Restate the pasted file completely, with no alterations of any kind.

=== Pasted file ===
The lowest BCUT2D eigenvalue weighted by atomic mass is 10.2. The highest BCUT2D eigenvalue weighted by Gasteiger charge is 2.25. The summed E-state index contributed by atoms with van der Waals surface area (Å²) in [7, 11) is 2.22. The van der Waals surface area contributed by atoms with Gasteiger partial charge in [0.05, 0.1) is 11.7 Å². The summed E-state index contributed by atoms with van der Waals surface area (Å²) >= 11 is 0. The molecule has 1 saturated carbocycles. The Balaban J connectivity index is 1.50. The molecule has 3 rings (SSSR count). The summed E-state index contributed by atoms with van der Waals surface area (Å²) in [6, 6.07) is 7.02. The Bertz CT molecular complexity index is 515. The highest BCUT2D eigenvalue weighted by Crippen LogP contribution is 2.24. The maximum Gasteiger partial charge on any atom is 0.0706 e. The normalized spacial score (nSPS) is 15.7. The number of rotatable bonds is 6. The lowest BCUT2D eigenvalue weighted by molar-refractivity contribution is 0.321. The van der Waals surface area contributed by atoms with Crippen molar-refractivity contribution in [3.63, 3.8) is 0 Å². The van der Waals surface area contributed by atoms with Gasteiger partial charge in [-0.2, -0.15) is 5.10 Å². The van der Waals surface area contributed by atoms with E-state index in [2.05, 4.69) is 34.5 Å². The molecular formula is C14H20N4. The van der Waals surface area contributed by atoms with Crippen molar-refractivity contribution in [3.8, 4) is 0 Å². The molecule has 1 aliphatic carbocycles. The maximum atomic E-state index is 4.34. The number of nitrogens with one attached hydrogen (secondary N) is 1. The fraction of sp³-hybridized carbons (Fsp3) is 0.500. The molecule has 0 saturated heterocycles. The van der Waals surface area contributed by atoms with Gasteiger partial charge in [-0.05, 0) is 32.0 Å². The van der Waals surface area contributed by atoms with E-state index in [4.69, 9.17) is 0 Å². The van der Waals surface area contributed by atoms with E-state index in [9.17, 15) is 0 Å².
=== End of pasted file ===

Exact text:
The lowest BCUT2D eigenvalue weighted by atomic mass is 10.2. The highest BCUT2D eigenvalue weighted by Gasteiger charge is 2.25. The summed E-state index contributed by atoms with van der Waals surface area (Å²) in [7, 11) is 2.22. The van der Waals surface area contributed by atoms with Gasteiger partial charge in [0.05, 0.1) is 11.7 Å². The summed E-state index contributed by atoms with van der Waals surface area (Å²) >= 11 is 0. The molecule has 1 saturated carbocycles. The Balaban J connectivity index is 1.50. The molecule has 3 rings (SSSR count). The summed E-state index contributed by atoms with van der Waals surface area (Å²) in [6, 6.07) is 7.02. The Bertz CT molecular complexity index is 515. The highest BCUT2D eigenvalue weighted by Crippen LogP contribution is 2.24. The maximum Gasteiger partial charge on any atom is 0.0706 e. The normalized spacial score (nSPS) is 15.7. The number of rotatable bonds is 6. The lowest BCUT2D eigenvalue weighted by molar-refractivity contribution is 0.321. The van der Waals surface area contributed by atoms with Crippen molar-refractivity contribution in [3.63, 3.8) is 0 Å². The van der Waals surface area contributed by atoms with Gasteiger partial charge in [-0.2, -0.15) is 5.10 Å². The van der Waals surface area contributed by atoms with E-state index in [2.05, 4.69) is 34.5 Å². The molecular formula is C14H20N4. The van der Waals surface area contributed by atoms with Crippen molar-refractivity contribution in [3.8, 4) is 0 Å². The molecule has 1 aliphatic carbocycles. The maximum atomic E-state index is 4.34. The number of nitrogens with one attached hydrogen (secondary N) is 1. The fraction of sp³-hybridized carbons (Fsp3) is 0.500. The molecule has 0 saturated heterocycles. The van der Waals surface area contributed by atoms with Gasteiger partial charge in [-0.05, 0) is 32.0 Å². The van der Waals surface area contributed by atoms with E-state index in [4.69, 9.17) is 0 Å². The van der Waals surface area contributed by atoms with E-state index in [9.17, 15) is 0 Å².